Filing 95

MEMORANDUM AND OPINION. Signed by Judge Rosemary M. Collyer on 12/22/2016. (DAS)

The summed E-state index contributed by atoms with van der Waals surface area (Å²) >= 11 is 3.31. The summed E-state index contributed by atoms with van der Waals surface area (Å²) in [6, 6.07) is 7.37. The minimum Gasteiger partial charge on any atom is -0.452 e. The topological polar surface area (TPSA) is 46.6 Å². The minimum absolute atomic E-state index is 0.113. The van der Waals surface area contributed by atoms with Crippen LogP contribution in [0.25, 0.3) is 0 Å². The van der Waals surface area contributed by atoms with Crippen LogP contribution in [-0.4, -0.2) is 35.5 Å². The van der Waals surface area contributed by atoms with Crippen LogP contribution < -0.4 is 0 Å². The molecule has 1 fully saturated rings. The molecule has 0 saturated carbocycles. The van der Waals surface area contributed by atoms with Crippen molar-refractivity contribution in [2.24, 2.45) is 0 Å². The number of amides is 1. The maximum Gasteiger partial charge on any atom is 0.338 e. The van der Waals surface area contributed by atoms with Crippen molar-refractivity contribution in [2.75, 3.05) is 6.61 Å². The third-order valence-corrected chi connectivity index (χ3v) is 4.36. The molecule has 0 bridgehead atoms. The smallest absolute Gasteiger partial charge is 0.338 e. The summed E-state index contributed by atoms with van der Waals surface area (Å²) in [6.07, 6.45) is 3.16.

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UNITED STATES DISTRICT COURT FOR THE DISTRICT OF COLUMBIA __________________________________ ) BANNEKER VENTURES, LLC, ) ) Plaintiff, ) ) v. ) Civil Action No. 13-391 (RMC) ) JIM GRAHAM, et al., ) ) Defendants. ) _________________________________ ) OPINION Banneker Ventures, LLC (Banneker) is a developer that had an exclusive right to negotiate with Washington Metropolitan Area Transit Authority (WMATA) for the lease and development of certain real property, but failed to reach a final agreement. In this lawsuit, Banneker alleges tortious interference with contract and business expectancy and civil conspiracy. Defendant Jim Graham moves to dismiss. The motion will be denied. I. FACTS The facts are set forth in detail in this Court’s prior opinion and the opinion of the D.C. Circuit and will not be repeated here. See Banneker Ventures, LLC v. Graham, 798 F.3d 1119, 1124-28 (D.C. Cir. 2015) (Banneker II); Banneker Ventures, LLC v. Graham, 19 F. Supp. 3d 231, 238-42 (D.D.C. 2014) (Banneker I). On August 18, 2015, the D.C. Circuit reversed this Court’s decision granting Mr. Graham’s motion to dismiss based on absolute immunity and remanded for additional briefing. The Circuit specified that: [o]n remand, the district court should evaluate, for each action complained of: (1) whether the alleged action, if established at trial, would be one that manifestly exceeded the scope of Graham’s 1 official duties or was carried out through manifestly excessive means; or (2) whether the alleged action, if established at trial, would manifestly violate any statute, regulation, or policy governing WMATA Board Members’ conduct. Any action that would be unauthorized under either standard is unprotected by immunity. The district court should therefore evaluate whether the actions that it concludes would not be immunized, taken together, state a claim against Graham for tortious interference or civil conspiracy. Banneker II, 798 F.3d at 1145. Consistent with the Circuit opinion, the Court permitted limited discovery into Mr. Graham’s official duties and, following completion of that discovery, Mr. Graham again moved to dismiss all claims against him. See Graham 2nd Mot. [Dkt. 88]. Banneker opposed, see Opp’n [Dkt. 90], and Mr. Graham replied, see Reply [Dkt. 92].1 The motion is ripe for review. A. Mr. Graham’s Official Duties Mr. Graham’s official duties as a member of the WMATA Board can be determined through review of a combination of documents: (1) the WMATA Compact, Graham 2nd Mot., Ex. 1 [Dkt. 88-2] (Compact); (2) Procedures for WMATA Board of Directors, Graham 2nd Mot., Ex. 4 [Dkt. 88-5] (WMATA Board Procedures & Standards of Conduct); (3) Standards of Conduct for Members of the WMATA Board of Directors, id.; and (4) the Joint Development Policies and Guidelines, Graham 2nd Mot., Ex. 6 [Dkt. 88-7] (Joint Development Guidelines). First, the WMATA Compact is the document that governs the practice and procedure of WMATA, including the role of its Board of Directors. The Compact proscribes that the Board shall “adopt rules and regulations governing its meeting, minutes and transactions,” and provides specific rules to limit conflicts of interest. Compact at 3, 4. The 1 WMATA submitted a response to Mr. Graham’s motion and Banneker’s opposition. See WMATA Response [Dkt. 89]; WMATA Reply [Dkt. 91]. Banneker’s Notice of Supplemental Evidence was also received by the Court, but not considered. See Notice [Dkt. 94]. 2 following official duties are also included in the sections of the Compact dealing with particular actions and roles of WMATA: (1) “The Board shall develop and adopt, and may from time to time review and revise, a mass transit plan for the immediate and longrange needs of the Zone,” id. at 6; (2) “It shall be the duty and responsibility of each member of the Board to serve as liaison between the Board and the body which appointed him to the Board,” id.; (3) “[T]he Board shall create technical committees concerned with planning and collection and analyses of data relative to decisionmaking in the transportation planning process,” id.; (4) “Before a mass transit plan is adopted, altered, revised or amended, the Board shall transmit such proposed plan, alteration, revision or amendment for comment” to a number of agencies, id. at 7; (5) The Board may temporarily borrow funds, see id. at 10; (6) “The Board shall annually adopt a capital budget, including all capital projects it proposes to undertake or continue during the budget period,” id. at 11; (7) “The Board shall annually adopt a current expense budget for each fiscal year,” id.; (8) The Board may take a number of actions with respect to bonds, both selling and purchasing, see id. at 13-15; (9) “The Board shall have power to execute agreements, leases and equipment trust certificates with respect to the purchase of facilities or equipment such as cars, trolley buses and motor buses, or other craft,” id. at 15; (10) “The Board shall enter into an operating contract only after formal advertisement and negotiations with all interested and qualified parties, including private transit companies rendering transit service within the Zone, id. at 19; and (11) “The Board is authorized to locate, construct and maintain any of its transit and related facilities in, upon, over, under or across any 3 streets, highways, freeways, bridges and any other vehicular facilities,” id. at 29. As required by the Compact, the WMATA Board developed and adopted its own set of procedures, which include the following official duties of the Board: The WMATA Board of Directors determines agency policy and provides oversight for the funding, operation and expansion of transit facilities within the Transit Zone. The authority of the Board of Directors is vested in the collective body and not in its individual members. Accordingly, the Board, in establishing or providing any policies, orders, guidance, or instructions to the General Manager or WMATA staff, shall act as a body. No member individually shall direct or supervise the General Manager or any WMATA employee or contractor. WMATA Board Procedures & Standards of Conduct at 1. Attached as Appendix 1 to the Procedures of the WMATA Board were the Standards of Conduct for Members of the WMATA Board of Directors. See id. at 10. The Standards specify how Board members should conduct themselves to avoid appearances of impropriety or conflicts of interest. While the Standards do not specifically denote official duties of the Board, they do impose restrictions on the power and authority of the Board members. The following Standards of Conduct are relevant to the Court’s analysis: (1) “It is imperative that Board Members in their private financial relationships and in their official conduct strictly avoid engaging in actions which create conflicts of interest or the appearance of a conflict of interest. It is likewise imperative that Board Members act impartially in their official conduct by avoiding any actions which might result in favored treatment or appearances thereof. . . . Each Board Member while acting in his/her capacity as a WMATA Board Member, has a duty to place the public interest foremost in any dealings involving WMATA,” id. at 12; (2) “Under the Compact, Board Members shall not (1) be financially interested, either directly or indirectly, in any contract, sale, purchase, lease or transfer of real or personal property to which the Board or the Authority is a party; (2) in connection with services performed within the scope of their official duties, solicit or accept 4 money or any other thing of value in addition to the compensation or expenses paid to him by the Authority; (3) offer money or any thing of value for or in consideration of obtaining an appointment, promotion or privilege with the Authority,” id.; (3) “No Board Member nor household member may singly or in combination, be a party nor any or all of them have a direct financial interest in a party with an actual or prospective business relationship with the Authority,” id.; (4) “Except [if the gratuity is unsolicited and valued less than $75 or in connection with a widely attended gathering], a Board Member or household member shall not solicit or accept anything of value from a party with an actual or prospective business relationship with the Authority,” id. at 13; (5) “Board Members shall not use, nor give the appearance that they are using, their official position with the Authority in a manner inconsistent with their responsibilities to the Authority,” id. at 14; and (6) “Board members shall not: (1) use or permit others to use information not generally available to the public obtained from the Authority through the Board Member’s official position with the Authority to further the direct or indirect financial interests of a Board Member, any household member, a Member’s business associates, or any party to any actual or prospective financial transaction with the Authority; [or] (2) disclosure or permit others to disclose to anyone outside the Authority information obtained through their official position with the Authority and not generally available to the public except where and to the extent necessary to fulfill the Board Member’s public responsibility,” id. The final relevant document containing official duties of the WMATA Board is the WMATA Joint Development Policies and Guidelines, which specifically addresses duties with respect to joint development projects. See Joint Development Guidelines. The WMATA Board’s roles and responsibilities are specifically set out in the guidelines as follows: The WMATA Board of Directors establishes joint development policies, exercises specific approvals within the joint development process, and maintains oversight of the joint development program. The Board has specific responsibilities to authorize joint development solicitations, approve developer selection and a nonbinding term sheet based on a staff recommendation, and approve 5 terms of a lease or sales agreement (the final contract) with the designated developer. Additionally, the WMATA Board authorizes a public hearing, prior to final site plan approval by the local jurisdiction, when such hearing is required because of a substantial change to WMATA facilities on site or a change to the site access. Id. at 5. B. Mr. Graham’s Alleged Improper Actions While Banneker repeatedly lists 16 allegedly improper actions undertaken by Mr. Graham in its Amended Complaint,2 the Court has identified 5 categories of actions, which include specific allegations of actual improper acts, in lieu of unspecific or conclusory allegations of unfavorable behavior. 1. Extortion and Vote Bartering Mr. Graham expected that “before approval of the joint development agreement by WMATA, Banneker and [Mr.] Karim would host a fundraiser for Graham’s D.C. Council race and contribute to his Council campaign,” Am. Compl. ¶ 27; Mr. Graham “sought to barter a vote in his capacity as member of the D.C. Council for his vote as a WMATA Board member on the Florida Avenue project,” Banneker II, 798 F.3d at 1141; see also Am. Compl. ¶¶ 61, 77, 96-98, 106-109, 190, 195; and Mr. Graham told Mr. Karim that “he wanted him to participate in a U Street Business Improvement District (‘BID’) program that he was spearheading” in exchange for support on the Project, Am. Compl. ¶¶ 111, 121. 2 See Am. Compl. [Dkt. 18] ¶ 247 (allegations in support of Count III, tortious interference with prospective business advantage); id. ¶¶ 208, 227 (allegations in support of Count I, breach of contract); id. ¶ 239 (allegations in support of Count II, breach of implied covenant of good faith); id. ¶ 275 (allegations in support of Count IV, tortious interference with contract); id. ¶ 286 (allegations in support of Count V, unjust enrichment); id. ¶ 294 (allegations in support of Count VI, unlawful restraint of trade). 6 2. Interference with Development Team Members and Actions Mr. Graham convinced Donatelli Development, Inc. to withdraw from the project and “to wait until the last minute to drop out of the Project so that LaKritz Adler’s bid would be accepted,” id. ¶ 43; Mr. Graham directed Banneker, through Buwa Binitie in the District of Columbia Office of the Deputy Mayor for Planning and Economic Development, not to attend a scheduled Oral Interview for the Project, see id. ¶ 48; Mr. Graham “told [Metropolis Development Company] not to partner with Banneker,” id. ¶¶ 60, 112, 191; Mr. Graham attempted to require Banneker to include Mr. Graham’s favored development company (LaKritz Adler) as a member of Banneker’s development team, id. ¶¶ 70, 119, 190; and Mr. Graham attempted to require Banneker to purchase property from Mr. Graham’s favored development company (LaKritz Adler), id. ¶ 127. 3. Directing WMATA Staff Mr. Graham ordered WMATA staff to investigate “alleged financial obligations to the District by Banneker’s then principal, Williams,” id. ¶ 72; Mr. Graham directed WMATA staff to take specific actions with regard to the Banneker proposal, id. ¶¶ 147-48, 150, 168; and Mr. Graham instructed WMATA’s then-General Counsel (during Banneker’s period of exclusivity) to provide a legal roadmap as to how, when, and under what circumstances Mr. Graham could request “Best and Final Offers” from additional developers, see id. ¶¶ 155, 160. 4. Aggressively Advocating for His Preferences “[Mr.] Graham knowingly made false representations about Banneker, its financial wherewithal and its capabilities during . . . closed door [Board meetings],” id. ¶ 88; Mr. Graham orchestrated the addition of “components to the Project (such as an affordable housing requirement for which WMATA had no guidelines and WMATA staff did not know how to implement) to make it both less profitable to Banneker and less financially attractive or feasible to WMATA,” id. ¶ 247; 7 Mr. Graham “advocate[d] (as a WMATA Board Member, Chair of the PDRE Committee3 or Chair of the WMATA Board) and demonstrate his preference for LaKritz Adler to either become the Selected Developer or to otherwise gain a financial benefit from the Project with the very same WMATA staff charged with negotiating exclusively with Banneker under the contract,” id.; and Mr. Graham “use[d] his jurisdictional vote (either voting ‘no’ or ‘abstaining’) [in] both his capacity as a PDRE Committee Member and WMATA Board Member to exercise undue influence over the terms and conditions that WMATA staff was authorized to and responsible for negotiating with Banneker,” id. 5. Sharing Confidential Information Mr. Graham “provided confidential Board information to LaKritz Adler about Banneker’s proposal,” id. ¶¶ 134-35. II. JURISDICTION AND LEGAL STANDARDS A. Jurisdiction The Court has jurisdiction because the parties are diverse and there is a sufficient amount in controversy. See Banneker I, 19 F. Supp. 3d at 243 (citing 28 U.S.C. § 1332(a)); see also Am. Compl. at 99 (Relief Requested); Banneker Notice of Citizenship [Dkt. 37]; Graham Notice of Citizenship [Dkt. 36]; LaKritz Notice of Citizenship [Dkt. 38]. B. Motion to Dismiss for Failure to State a Claim Mr. Graham moves to dismiss pursuant to Federal Rule of Civil Procedure 12(b)(6) for failure to state a claim. A complaint must be sufficient “to give a defendant fair notice of what the . . . claim is and the grounds upon which it rests.” Bell Atl. Corp. v. Twombly, 550 U.S. 544, 555 (2007) (internal citations omitted). Although a complaint does not need detailed factual allegations, a plaintiff’s obligation to provide the grounds of his entitlement to 3 The PDRE Committee is the Planning, Development and Real Estate Committee of the WMATA Board of Directors. See Am. Compl. ¶ 63. 8 relief “requires more than labels and conclusions, and a formulaic recitation of the elements of a cause of action will not do.” Id. The facts alleged “must be enough to raise a right to relief above the speculative level.” Id. “[A] complaint needs some information about the circumstances giving rise to the claims.” Aktieselskabet Af 21. Nov. 2001 v. Fame Jeans, Inc., 525 F.3d 8, 16 n.4 (D.C. Cir. 2008). A complaint must contain sufficient factual matter to state a claim for relief that is “plausible on its face.” Twombly, 550 U.S. at 570. When a plaintiff pleads factual content that allows the court to draw the reasonable inference that the defendant is liable for the misconduct alleged, then the claim has facial plausibility. Ashcroft v. Iqbal, 556 U.S. 662, 678 (2009). “The plausibility standard is not akin to a ‘probability requirement,’ but it asks for more than a sheer possibility that a defendant has acted unlawfully.” Id. A court must treat the complaint’s factual allegations as true, “even if doubtful in fact.” Twombly, 550 U.S. at 555. But a court need not accept as true legal conclusions set forth in a complaint. Iqbal, 556 U.S. at 678. In deciding a motion under Rule 12(b)(6), a court may consider the facts alleged in the complaint, documents attached to the complaint as exhibits or incorporated by reference, and matters about which the court may take judicial notice. Abhe & Svoboda, Inc. v. Chao, 508 F.3d 1052, 1059 (D.C. Cir. 2007). Generally, when a court relies upon matters outside the pleadings, a motion to dismiss must be treated as one for summary judgment and disposed of pursuant to Rule 56. See Fed. R. Civ. P. 12(d). “However, where a document is referred to in the complaint and is central to the plaintiff’s claim, such a document attached to the motion papers may be considered without converting the motion to one for summary judgment.” Nat’l Shopmen Pension Fund v. Disa, 583 F. Supp. 2d 95, 99 (D.D.C. 2008) (citation omitted). 9 C. Absolute Immunity “A motion to dismiss is an appropriate vehicle to assert a claim of absolute immunity.” Stoddard v. Wynn, 168 F. Supp. 3d 124, 129 (D.D.C. 2016). “The burden of establishing immunity must be borne by the official claiming it.” Banneker II, 798 F.3d at 1140 (citing Westfall v. Erwin, 484 U.S. 292, 299 (1988)). Absolute immunity is determined by applying the two-part test established in Westfall v. Erwin. 484 U.S. 292. Absolute immunity only shields an official if the “challenged conduct is within the outer perimeter of an official’s duties and is discretionary in nature.” Id. at 300. The purpose of granting immunity to officials when acting within their official duties is to “insulate the decisionmaking process from the harassment of prospective litigation.” Id. at 295. If officials are tailoring their actions or making decisions due to potential suit, they will act less effectively than otherwise, if not so fearful. See Forrester v. White, 484 U.S. 219, 223 (1988). Absolute immunity is justified only when the benefits outweigh the potential harms; its use is intended to be sparing. “[C]ourts may, where appropriate, answer the question of whether an official has acted within the outer perimeter of official duties through limited evidentiary analysis focusing on the nature and scope of the job duties in question.” Banneker II, 798 F.3d at 1142. III. ANALYSIS The D.C. Circuit directed this Court to conduct a two-part analysis to determine whether Banneker’s claims against Mr. Graham should be dismissed. First the Court must determine whether Mr. Graham’s alleged actions were “within the outer perimeter” of his official duties or discretionary in nature. Westfall, 484 U.S. at 300. An official is not entitled to absolute immunity from suit for actions that were clearly outside the realm of his official duties or that 10 were not discretionary. Second the Court assesses whether the remaining allegations sufficiently state claims of tortious interference or civil conspiracy. A. Absolute Immunity Official duties extend beyond the “‘title of [the] office’” to cover “‘the duties with which [the official] is entrusted.’” Banneker II, 798 F.3d at 1140 (quoting Barr v. Matteo, 360 U.S. 564, 573 (1959). To determine official duties, a court looks beyond the specific language of the roles and responsibilities in order to determine the “outer perimeter” of such duties. Westfall, 484 U.S. at 300. An official is not protected by absolute immunity if he “act[ed] in a manner that is manifestly or palpably beyond his authority,” including the use of “manifestly excessive means” when acting within his scope of authority. Banneker II, 798 F.3d at 1140 (citing Simons v. Bellinger, 643 F.2d 774, 786 (D.C. Cir. 1980) and McKinney v. Whitfield, 736 F.2d 766, 76970 (D.C. Cir. 1984)). If an action is part of official duties, a court must then determine if it is discretionary in nature. As to the latter, the inquiry begins with determining whether “any statute, regulation, or policy specifically prescribes a course of action for an employee to follow.” KiSKA Constr. Corp. v. WMATA, 321 F.3d 1151, 1159 (D.C. Cir. 2003). An action is discretionary unless the statute, regulation, or policy leaves “‘no room for choice.’” Banneker II, 798 F.3d at 1143 (quoting U.S. v. Gaubert, 499 U.S. 315, 324 (1991)). “Only alleged conduct that manifestly violates an ethical proscription or other statute, regulation, or policy that constrains the exercise of discretion may be subject to liability.” Id. at 1144. If these kinds of prescribed limitations do not apply, the inquiry must determine whether “the exercise of discretion is grounded in social, economic, or political goals.” Id. at 1143. Discretionary actions grounded in such goals “retain governmental function immunity.” Id. 11 The Court will consider each category of actions identified above to evaluate the applicability of absolute immunity. For these purposes, the Court assumes the truthfulness of all well-plead factual allegations. See Iqbal, 556 U.S. at 696 (citing Twombly, 550 U.S. at 555). 1. Extortion and Vote Bartering. The first category of actions includes Mr. Graham’s alleged attempts to extort Banneker by seeking a contribution to his local political campaign and suggesting that Banneker support a Business Development Project that Mr. Graham favored. Mr. Graham is also alleged to have offered to exchange his vote for the D.C. Lottery project in return for Banneker’s withdrawal from the Florida Avenue Project. Mr. Graham argues that these actions were communications with developers and part of his official duties to investigate potential agreements. The Court agrees that Mr. Graham could communicate with prospective WMATA contractors as part of his official duties as a WMATA Board member and chair, but tying a developer’s business prospects to Mr. Graham’s fundraising for his personal campaign to retain his seat on the D.C. Council, as alleged, would exceed the “outer perimeter” of these official duties. The D.C. Circuit has found that Mr. Graham’s attempt to convince Warren Williams, Banneker’s then-principle, to withdraw Banneker’s bid on the Florida Avenue Project in exchange for Mr. Graham’s vote in favor of Mr. Williams for the D.C. Lottery contract and alleged attempts to extort Banneker were outside his official duties. See Banneker II, 798 F.3d at 1141 (finding “to barter a vote in his capacity as member of the D.C. Council for his vote as a WMATA Board member on the Florida Avenue Project, and attempt[] to extort Banneker . . . are manifestly beyond the authority of a WMATA Board member”). Without such authority, Mr. Graham is not protected by absolute immunity and must defend against these allegations. 12 2. Interference with Development Team Members and Actions Mr. Graham argues that his actions in connection with the Florida Avenue Project are protected under absolute immunity because Board members are tasked with overseeing joint development projects, authorizing solicitations, approving developer selection, and approving terms of the contracts. He considers his actions with respect to Donatelli and Metropolis, and encouraging Banneker to partner with or purchase land from LaKritz Adler to be within the outer perimeter of his responsibly to research and approve developers. Mr. Graham stresses that his actions “bear some reasonable relationship to” his duty to investigate and vote on joint development projects. Kumar v. George Washington University, No. 15-120, 2016 WL 1273186, at *6 (D.D.C. March 31, 2016). While a director may take actions not specifically defined or described by the Joint Development Guidelines to investigate and decide whether to approve a developer, such actions must be reasonably related to those tasks. Just as “absolute immunity is lost when a supervisor adopts means beyond the outer perimeter of his authority,” Mr. Graham’s immunity may have been lost if he adopted unreasonable means in his dealings with prospective WMATA contractors. McKinney, 736 F.2d at 771. Mr. Graham is alleged to have caused two partners to withdraw from Banneker’s development team, attempted to cause Banneker to miss a meeting with WMATA, and acted in his individual capacity to encourage Banneker to add LaKritz Adler to the project and purchase land from LaKritz Adler. WMATA Board Procedures stress that the Board acts as a unit and no individual Board member may direct “any WMATA employee or contractor.” WMATA Board Procedures & Standards of Conduct at 1. Banneker alleges that Mr. Graham was acting on his own and not as a representative of the Board as a whole. If proved, such interference with a development team’s composition and proposal would be 13 “manifestly or palpably beyond [Mr. Graham’s] authority” as a Board member and would not entitled to absolute immunity from suit. Bellinger, 643 F.2d at 786. The facts alleged in the Amended Complaint are sufficient to overcome Mr. Graham’s asserted absolute immunity from suit on these allegations. 3. Directing WMATA Staff Mr. Graham argues that, despite the language in the Procedures for WMATA Board of Directors—specifically noting that “[n]o member individually shall direct or supervise the General Manager or any WMATA employee or contractor”—he was permitted, as chair, to direct WMATA employees if it were related to the investigation or approval of a joint development project. See Graham 2nd Mot. at 29-32. While it is possible that the custom and practices of the WMATA Board modified the explicit statement limiting Members’ authority in its Procedures, such a finding cannot be made on this record. Similarly, in light of the specificity of the WMATA Board Procedures, the Court cannot find that Mr. Graham’s alleged instructions to WMATA staff are protected by absolute immunity and that he does not have to defend against these allegations. 4. Aggressively Advocating for His Preferences. Mr. Graham argues that his actions to promote his preferred developer and shape the components of the Florida Avenue Project were part of his official duties and protected by absolute immunity. Banneker complains loudly of nefarious motivations behind Mr. Graham’s promotion of LaKritz Adler and his efforts to add affordable housing requirements to the Florida Avenue Project. Contrary to its argument, subjective motives are irrelevant to immunity from suit for official acts. See Gray v. Poole, 243 F.3d 572, 575 (D.C. Cir. 2001) (recognizing that suits are prohibited act within the scope of official duties, “even if the official is alleged to have 14 acted in bad faith”); Barr, 360 U.S. at 570. The question is resolved not by considering Mr. Graham’s alleged personal motives, but by whether he, as Board chair or member, had corresponding official duties in connection with joint development projects. The WMATA Board as a whole establishes policies, exercises approval, maintains oversight, authorizes solicitations, approves selections, and approves agreements. In furtherance of those duties, a Board member may and should express his opinion of development candidates, suggest additions or changes to projects, show preferences between and among candidates, and vote accordingly. Thus, advocating for his preferences, even aggressively, was within the scope of Mr. Graham’s official duties. See Banneker II, 798 F.3d at 1141 (finding that “persuad[ing] his fellow Board members to add an affordable housing requirement to the project with approving the original Term Sheet” was “an exercise of Graham’s authority as a Board member”). The Court also finds that WMATA Board members have considerable discretion in how they might review projects, assess options, and approve selections. As a result, Mr. Graham is entitled to absolute immunity from suit for his alleged actions as they related to advocating for a particular developer or adding components to the Florida Avenue Project. 5. Sharing Confidential Information. Mr. Graham argues that “speaking with developers did not manifestly exceed, but instead was closely related to, a director’s duties.” Graham 2nd Mot. at 38. Further, he contends that Banneker’s allegations that information was leaked are neither accurate nor advanced in the Amended Complaint with supporting facts. See id. The applicable Standards of Conduct prohibit sharing confidential information. See WMATA Board Procedures & Standards of Conduct at 14 (“Board members shall not . . . disclose or permit others to disclose to anyone outside the Authority information obtained through their official position with the Authority and 15 not generally available to the public except where and to the extent necessary to fulfill the Board Member’s public responsibility.”). The Standards leave no room for discretion; and Banneker is afforded a presumption of truth to its allegations of fact at this stage in the proceedings. See Iqbal, 556 U.S. at 696. Mr. Graham is not protected by absolute immunity from defending against these allegations.4 B. Tortious Interference with Prospective Economic Advantage Mr. Graham moves to dismiss Banneker’s claim for tortious interference with prospective business advantage, also called tortious interference with business expectancy, because the remaining allegations are not sufficient to state a claim. Under D.C. law, the elements of a successful claim for tortious interference with a prospective business advantage are: (1) the existence of a valid business relationship or expectancy; (2) knowledge of the relationship or expectancy on the part of the interferer; (3) intentional interference inducing or causing termination of the relationship or expectancy; and (4) resultant damage. McNamara v. Picken, 866 F. Supp. 2d 10, 15 (D.D.C. 2012). A plaintiff must allege a business expectancy, not grounded in a present contractual relationship, which is commercially reasonable to expect. See id. at 15. “A valid business expectancy requires a probability of future contractual or economic relationship and not a mere possibility.” Robertson v. Cartinhour, 867 F. Supp. 2d 37, 55 (D.D.C. 2012). Because 4 Notably, the Circuit concluded that Mr. “Graham’s alleged leaking of confidential information manifestly violated the Standards.” Banneker II, 798 F.3d at 1144. 16 Banneker had a valid Term Sheet, which was an “agreement that bound WMATA to negotiate exclusively and in good faith with Banneker,” “Banneker had a justified expectation that a development agreement would be finalized.” Banneker II, 798 F.3d at 1134-35. The Amended Complaint sufficiently alleges Mr. Graham’s knowledge of the Term Sheet and Banneker’s resulting damage from the failure to consummate a final contract for the Florida Avenue Project. Recognizing these factors, Mr. Graham’s argument focuses on the sufficiency of the Complaint’s allegations of intentional interference. As discussed above, the D.C. Circuit and/or this Court have already determined that absolute immunity does not protect Mr. Graham from defending this suit with respect to the allegations that he attempted to extort Banneker and trade votes, interfered with the composition of Banneker’s development team and proposal, directed WMATA staff, and leaked confidential information. These allegations are sufficient to allege intentional interference with prospective business advantage. The motion to dismiss Count III will be denied. C. Tortious Interference with Contract Mr. Graham also moves to dismiss Banneker’s claim for tortious interference with contract for failure to state a claim. The elements of a claim for tortious interference with contract are: (1) the existence of a valid contract; (2) knowledge of the contract on the part of the interferer; (3) intentional interference causing termination of the contract or causing a failure of performance by one of the parties; and (4) resulting damages. See Nanko Shipping, USA v. Alcoa, Inc., 107 F. Supp. 3d 174, 182-83 (D.D.C. 2015); Onyeoziri v. Spivok, 44 A.3d 279, 286 (D.C. 2012). A plaintiff cannot establish liability without a strong showing of intent to disrupt 17 ongoing business relationships. See Genetic Sys. Corp. v. Abbott Labs., 691 F. Supp. 407, 423 (D.D.C. 1988). As described above, the Amended Complaint adequately alleges knowledge, interference, and damages with respect to the allegation of tortious interference with prospective business advantage; those allegations suffice for the alternative theory of tortious interference with contract, although double recovery may be scant. The Term Sheet was a contract in itself with which Mr. Graham allegedly interfered by actions and means beyond his official position. See Banneker II, 798 F.3d at 1134-35. The motion to dismiss Count IV will be denied. D. Civil Conspiracy Finally, Count VIII of the Amended Complaint alleges civil conspiracy. The elements of civil conspiracy are: (1) an agreement between two or more persons; (2) to participate in an unlawful act, or in a lawful act in an unlawful manner; and (3) an injury caused by an unlawful overt act performed by one of the parties to the agreement (4) pursuant to, and in furtherance of, the common scheme. Exec. Sandwich Shoppe, Inc. v. Carr Realty Corp., 749 A.2d 724, 738 (D.C. 2000) (citing Griva v. Davison, 637 A.2d 830, 848 (D.C. 1994)). A claim of civil conspiracy “depends on the performance of some underlying tortious act.” Halberstam v. Welch, 705 F.2d 472, 479 (D.C. Cir. 1983). Because the Court finds Banneker has adequately alleged tortious interference and resulting damage, the Complaint sufficiently alleges an underlying tort, or unlawful act, and injury caused by that act. All well-plead allegations in the Complaint must be taken as true and Banneker is entitled to the benefit of all reasonable inferences that may be drawn from the allegations. See Iqbal, 556 U.S. at 676-77. The Complaint includes numerous allegations of 18 concerted action in furtherance of the tortious interference by Mr. Graham and LaKritz Adler, specifically through the sharing of confidential information about Banneker’s proposal and attempts to involve LaKritz Adler in Banneker’s development team, which are sufficient to allege an agreement. See Am. Compl. ¶¶ 70-71, 73-75, 134-35, 317. The motion to dismiss Count VIII will be denied. IV. CONCLUSION For the reasons set forth above, Defendant Jim Graham’s Renewed Motion to Dismiss, Dkt. 88, will be granted in part and denied in part. Allegations that Mr. Graham exceeded the scope of his official duties by aggressively advocating for his positions, see Am. Compl. ¶¶ 88, 247, 275, will be dismissed. The motion will otherwise be denied. A memorializing Order accompanies this Opinion. Date: December 22, 2016 /s/ ROSEMARY M. COLLYER United States District Judge 19